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Copyright 2004 Tara K. Harper.  All rights reserved.

TKH Virology Notes:
Yellow Fever

•  Description      •  Mechanism      •  Outbreaks
•  Location      •  Incubation Period      •  Vaccine
•  Vector      •  Symptoms      •  Odds 'n' Ends
     •  Diagnosis      •  Links
     •  Mortality Rates
     •  Treatment

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Science and Technical  References for Writers

NOTE:  This file is for information only.  It is not intended for diagnosis.

Yellow Fever

Description.   An acute, infectious, hemorrhagic viral disease.  It is characterized by sudden onset of fever, bradycardia, and headache;  with jaundice and hemorrhaging occuring in severe cases.  

Yellow-fever, a flavivirus and member of the Arbovirus family, is an enveloped virus.  It contains three structural proteins; the envelope (E) protein is the major component of the virion surface.   The antigenic elements of this envelope protein inhibit red blood cell clotting, while other elements recognize and bind to host-cell receptors.  

The yellow fever isolates appear to be genetically stable.  Genetic drift occurs within each genotype; the envelope gene appears to mutate randomly at a rate of 2.2 bases per year,  

Yellow fever is often called a classic hemorrhagic fever whose history is the history of the New World.  Epidemics of yellow fever followed the trade ships from Africa to the Americas, and centuries of disease resulted.  It is thought that the virus was brought to the New World via water casks and water barrels in which infected mosquitoes had laid their eggs. 

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     •  West and Central Africa in the moist savanna zones, occasionally in urban African areas, and more uncommonly in jungle regions.
     •  South and Central American - the occasional outbreaks occur almost exclusively among wood cutters and agricultural workers in sylvan settings.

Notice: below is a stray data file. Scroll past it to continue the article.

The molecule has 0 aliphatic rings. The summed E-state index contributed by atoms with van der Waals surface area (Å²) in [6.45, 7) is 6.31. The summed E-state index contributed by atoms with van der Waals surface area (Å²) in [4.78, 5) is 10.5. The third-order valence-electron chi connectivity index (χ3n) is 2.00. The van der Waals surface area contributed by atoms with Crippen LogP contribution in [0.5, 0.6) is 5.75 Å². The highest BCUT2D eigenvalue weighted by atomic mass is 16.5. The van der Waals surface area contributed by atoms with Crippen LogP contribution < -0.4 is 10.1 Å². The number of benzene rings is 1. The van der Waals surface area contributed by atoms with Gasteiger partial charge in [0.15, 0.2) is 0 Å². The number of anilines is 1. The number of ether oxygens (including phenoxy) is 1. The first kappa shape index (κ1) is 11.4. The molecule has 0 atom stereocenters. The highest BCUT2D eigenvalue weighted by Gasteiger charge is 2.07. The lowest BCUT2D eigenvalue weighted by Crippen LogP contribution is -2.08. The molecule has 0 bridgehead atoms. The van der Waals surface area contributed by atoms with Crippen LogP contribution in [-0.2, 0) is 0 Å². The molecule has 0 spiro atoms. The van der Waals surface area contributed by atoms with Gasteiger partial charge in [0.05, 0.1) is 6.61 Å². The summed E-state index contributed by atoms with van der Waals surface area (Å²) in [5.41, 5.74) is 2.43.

There are no reported cases of yellow fever in Asia.  It is suspected that the high incidence of dengue fever helps confer protection against yellow fever, and that the Asian mosquito strains are not as competent as vectors of the disease.

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Vector.   Aedes mosquitoes, including A. aegypti, A. africanus, A. simpsoni, A. furcifer, A. luteocephalus, and A. albopictus (Asian tiger mosquito).  Urban yellow fever is transmitted by the Aedes aegypti mosquito.   A. aegypti becomes infectious 2 weeks after feeding on a viremic host.  Jungle, or sylvatic, yellow fever is transmitted by Haemagogus and other mosquitoes (such as Masoni africana) of the forest canopy (tree-hole breeding mosquitoes).  These mosquitoes acquire the virus from viremic primates.  The yellow-fever virus can also be passed from one mosquito generation to another via the mosquito eggs.

Yellow fever virus has been isolated from other insect vectors, such as:  phlebotomine flies, horse mosquitoes (Brazil), common ticks (Amblyomma variegatum) in West Africa, and other parasitic arthropods.

A secondary vector is nosocomial transmission in laboratories and hospitals.

The natural yellow-fever cycle is mosquito-monkey-mosquito.  The virus is taken up by the mosquito which feeds on viremic monkeys.  When the mosquito bites another host, the virus is transferred to the new host via the mosquito's saliva.  The shift from jungle yellow fever to urban yellow fever is thought to be the result of humans entering the sylvan setting and becoming part of the yellow-fever cycle:  Initially, wood cutters and other forest workers were bitten by forest-canopy mosquitoes carrying the yellow-fever virus.  The humans then returned to the urban settings.  The A. aegypti mosquito, which breeds in standing water such as water barrels, shallow basins, and so on; lived in the urban setting and fed on viremic humans in towns and villages.  A. aegypti then became a vector for the transmission of yellow fever within urban populations.  However, Haemagogus mosquitoes have also been discovered biting humans inside dwellings near forests.

Because of mosquito breeding cycles, yellow fever occurs most often during months with high rainfall, humidity, and temperature.  In Africa, the incidence of disease is greatest at the end of the rainy season and early into the dry season.

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Mechanism.  Not yet available.

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Incubation Period:  Usually 3-6 days.  There are usually no prodromal or premontive symptoms during incubation of the disease.